We're into reports. Jodi Frisbee and Margaret Presley are presenting their experiences at the Mission of the College conference. Right now Margaret is talking about the on-line experience. I'm not sure that what she's reporting is entirely accurate. I wish I could have been at this meeting.

New Bethany Faculty

I'm painfully aware that I haven 't finished the Byways post. I've gotten us to the Dam and left us there. OK, that post will come later today, or possibly tomorrow morning.

This morning Bethany faculty return to campus. Bryan Yorton is back, Greg LeGault is back. All I have to see is Mark Ahlseen and I'll know that we're all back from the world wandering that Bethany faculty does during the summer months.

We have two new faculty members.

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Melissa Seacat joins us in Physical Education.

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Banjo Oriade is our new Physics professor.

Welcome to both of them and their families.

Sunday, August 19, 2007

Scenic Byway Tour - The First Half

This got to be a very long post. I've divided it into two for convenience. Here's the tour from Canton to Kanapolis Lake. (probably the longer half.)

Saturday, August 18, was road trip day.

I am not Jack Kerouac. I do not have any secret heroes to my tale. Despite that, Saturday we set out On the Road to find what was waiting to be found. Perhaps it was karma, or fate or kismet or call it what you will, but it was a perfect day for a road trip.

The weather was cloudy. That was a plus after this week of one hundred degree days. Every day so stinking hot you can't hardly bear the heat. Every day so hot that you're begging for shade as soon as you start working. Water. Shade. Shade. Water. That's the week past.

Saturday was different. Cloudy. A light rain had already pocked the dust on the Volkswagen's windshield. The rear window was so thick with the dust of the week that mere drops couldn't melt the grey brown coating.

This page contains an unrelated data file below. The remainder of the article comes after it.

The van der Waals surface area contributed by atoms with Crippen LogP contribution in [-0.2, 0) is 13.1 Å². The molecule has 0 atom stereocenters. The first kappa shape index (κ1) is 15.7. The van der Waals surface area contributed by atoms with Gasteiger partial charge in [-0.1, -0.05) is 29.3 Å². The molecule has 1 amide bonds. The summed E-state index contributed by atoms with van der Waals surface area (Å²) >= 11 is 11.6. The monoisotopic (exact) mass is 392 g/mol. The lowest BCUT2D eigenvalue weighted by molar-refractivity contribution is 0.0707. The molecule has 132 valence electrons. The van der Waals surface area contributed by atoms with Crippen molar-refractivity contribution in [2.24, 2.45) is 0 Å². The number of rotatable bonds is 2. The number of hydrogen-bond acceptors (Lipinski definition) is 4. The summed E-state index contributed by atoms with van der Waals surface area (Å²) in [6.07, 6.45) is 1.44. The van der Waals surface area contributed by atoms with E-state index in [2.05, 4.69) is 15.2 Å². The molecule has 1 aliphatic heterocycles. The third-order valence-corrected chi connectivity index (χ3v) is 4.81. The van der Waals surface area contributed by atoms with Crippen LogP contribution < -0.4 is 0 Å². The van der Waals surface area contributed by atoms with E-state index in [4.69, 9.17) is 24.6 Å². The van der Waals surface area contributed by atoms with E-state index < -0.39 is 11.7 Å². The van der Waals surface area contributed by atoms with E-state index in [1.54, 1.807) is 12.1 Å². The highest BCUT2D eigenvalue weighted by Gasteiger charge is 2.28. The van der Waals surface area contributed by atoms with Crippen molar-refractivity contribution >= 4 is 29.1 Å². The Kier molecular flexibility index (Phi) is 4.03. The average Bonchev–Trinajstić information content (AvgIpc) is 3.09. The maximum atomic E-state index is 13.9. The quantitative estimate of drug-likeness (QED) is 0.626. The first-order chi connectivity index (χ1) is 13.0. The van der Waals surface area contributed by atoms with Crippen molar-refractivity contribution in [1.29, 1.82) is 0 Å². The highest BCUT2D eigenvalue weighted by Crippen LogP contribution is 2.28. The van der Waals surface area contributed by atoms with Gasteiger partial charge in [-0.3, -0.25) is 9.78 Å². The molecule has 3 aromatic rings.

We headed east in order to go west. Today was the day to test the newly designated Scenic Byway, and we had to get to Canton to begin our trip.

Beautiful Galva lies between us and Canton. Of course we had to stop in Galva.

I know of two Galvas in America. The other Galva, a place I visited every year while I lived in Chicago and danced with the Chicago Nordic Dancers, lies just outside Bishop Hill, Illinois. We went to Bishop Hill. I have photographs proving we went to Bishop HIll, but that's another story and a long time ago and I still wonder if there is a relationship between Galva, Kansas and Galva, Illinois, and Gefla, Sweden. I know the relationship between Gefla and Galva, Illinois. What of Galva, Kansas? I do not know. We stopped. Antiquing. A Minnesota commemorative plate called out to us. Three dollars. We bought it, toured town, continued to Canton with just a ten minute detour.

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At Canton the Scenic Byway begins, heading straight up Main Street. At the junction of Main Street and US 56 someone, several someones, have parked the detritus of industrial development. It is an oil pump graveyard. I'm a sucker for industrial ruins.

Rest rooms in Canton, if you need them.

At 10:52 we began our northwest passage.

Seven miles north of Canton is the first possible detour, a west bound road will take you into Maxwell Wildlife refuge. We passed on the possibilities, since this was our first, but not our last, tour of the Byway.

From Canton north toward Roxbury the road traverses a series of hills, with oil derricks dotting the hillsides and hilltops. At about 7.5 miles on the byway we encountered the remains of the old dirt road, on our right. The road ran over a picturesque concrete bridge, a little stream trickling to some larger tributary somewhere, trickling into the Kansas river basin or the Arkansas River basin and thence into the Mississippi and then the Gulf. All running under this little bridge.